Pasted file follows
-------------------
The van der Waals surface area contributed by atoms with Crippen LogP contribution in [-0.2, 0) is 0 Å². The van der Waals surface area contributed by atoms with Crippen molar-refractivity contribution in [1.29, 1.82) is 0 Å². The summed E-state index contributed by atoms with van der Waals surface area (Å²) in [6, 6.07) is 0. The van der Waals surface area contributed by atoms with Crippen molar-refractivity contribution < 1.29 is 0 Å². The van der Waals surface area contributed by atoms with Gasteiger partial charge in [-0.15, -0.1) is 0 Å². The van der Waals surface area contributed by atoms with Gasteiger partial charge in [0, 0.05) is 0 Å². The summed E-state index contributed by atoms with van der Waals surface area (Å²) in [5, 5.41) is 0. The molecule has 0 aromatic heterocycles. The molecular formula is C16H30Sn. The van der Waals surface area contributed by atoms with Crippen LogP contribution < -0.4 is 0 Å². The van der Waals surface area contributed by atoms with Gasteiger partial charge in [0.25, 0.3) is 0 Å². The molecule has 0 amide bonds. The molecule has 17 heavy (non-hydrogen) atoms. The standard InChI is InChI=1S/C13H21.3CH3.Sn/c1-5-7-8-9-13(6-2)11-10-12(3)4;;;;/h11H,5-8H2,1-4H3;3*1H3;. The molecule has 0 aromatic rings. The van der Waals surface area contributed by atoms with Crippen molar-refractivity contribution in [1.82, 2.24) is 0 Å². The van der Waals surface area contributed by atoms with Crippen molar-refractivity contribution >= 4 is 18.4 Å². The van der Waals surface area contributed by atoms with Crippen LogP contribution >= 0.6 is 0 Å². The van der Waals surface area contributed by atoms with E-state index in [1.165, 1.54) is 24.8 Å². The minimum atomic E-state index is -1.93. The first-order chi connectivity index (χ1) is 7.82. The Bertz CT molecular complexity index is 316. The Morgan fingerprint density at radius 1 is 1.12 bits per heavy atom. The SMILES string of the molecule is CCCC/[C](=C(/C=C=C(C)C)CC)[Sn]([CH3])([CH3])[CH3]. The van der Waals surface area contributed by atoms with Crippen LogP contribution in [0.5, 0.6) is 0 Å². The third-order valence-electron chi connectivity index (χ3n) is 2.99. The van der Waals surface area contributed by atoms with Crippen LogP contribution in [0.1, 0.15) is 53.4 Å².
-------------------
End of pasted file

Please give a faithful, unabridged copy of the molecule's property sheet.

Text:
The van der Waals surface area contributed by atoms with Crippen LogP contribution in [-0.2, 0) is 0 Å². The van der Waals surface area contributed by atoms with Crippen molar-refractivity contribution in [1.29, 1.82) is 0 Å². The summed E-state index contributed by atoms with van der Waals surface area (Å²) in [6, 6.07) is 0. The van der Waals surface area contributed by atoms with Crippen molar-refractivity contribution < 1.29 is 0 Å². The van der Waals surface area contributed by atoms with Gasteiger partial charge in [-0.15, -0.1) is 0 Å². The van der Waals surface area contributed by atoms with Gasteiger partial charge in [0, 0.05) is 0 Å². The summed E-state index contributed by atoms with van der Waals surface area (Å²) in [5, 5.41) is 0. The molecule has 0 aromatic heterocycles. The molecular formula is C16H30Sn. The van der Waals surface area contributed by atoms with Crippen LogP contribution < -0.4 is 0 Å². The van der Waals surface area contributed by atoms with Gasteiger partial charge in [0.25, 0.3) is 0 Å². The molecule has 0 amide bonds. The molecule has 17 heavy (non-hydrogen) atoms. The standard InChI is InChI=1S/C13H21.3CH3.Sn/c1-5-7-8-9-13(6-2)11-10-12(3)4;;;;/h11H,5-8H2,1-4H3;3*1H3;. The molecule has 0 aromatic rings. The van der Waals surface area contributed by atoms with Crippen molar-refractivity contribution in [1.82, 2.24) is 0 Å². The van der Waals surface area contributed by atoms with Crippen molar-refractivity contribution >= 4 is 18.4 Å². The van der Waals surface area contributed by atoms with Crippen LogP contribution >= 0.6 is 0 Å². The van der Waals surface area contributed by atoms with E-state index in [1.165, 1.54) is 24.8 Å². The minimum atomic E-state index is -1.93. The first-order chi connectivity index (χ1) is 7.82. The Bertz CT molecular complexity index is 316. The Morgan fingerprint density at radius 1 is 1.12 bits per heavy atom. The SMILES string of the molecule is CCCC/[C](=C(/C=C=C(C)C)CC)[Sn]([CH3])([CH3])[CH3]. The van der Waals surface area contributed by atoms with Crippen LogP contribution in [0.5, 0.6) is 0 Å². The third-order valence-electron chi connectivity index (χ3n) is 2.99. The van der Waals surface area contributed by atoms with Crippen LogP contribution in [0.1, 0.15) is 53.4 Å².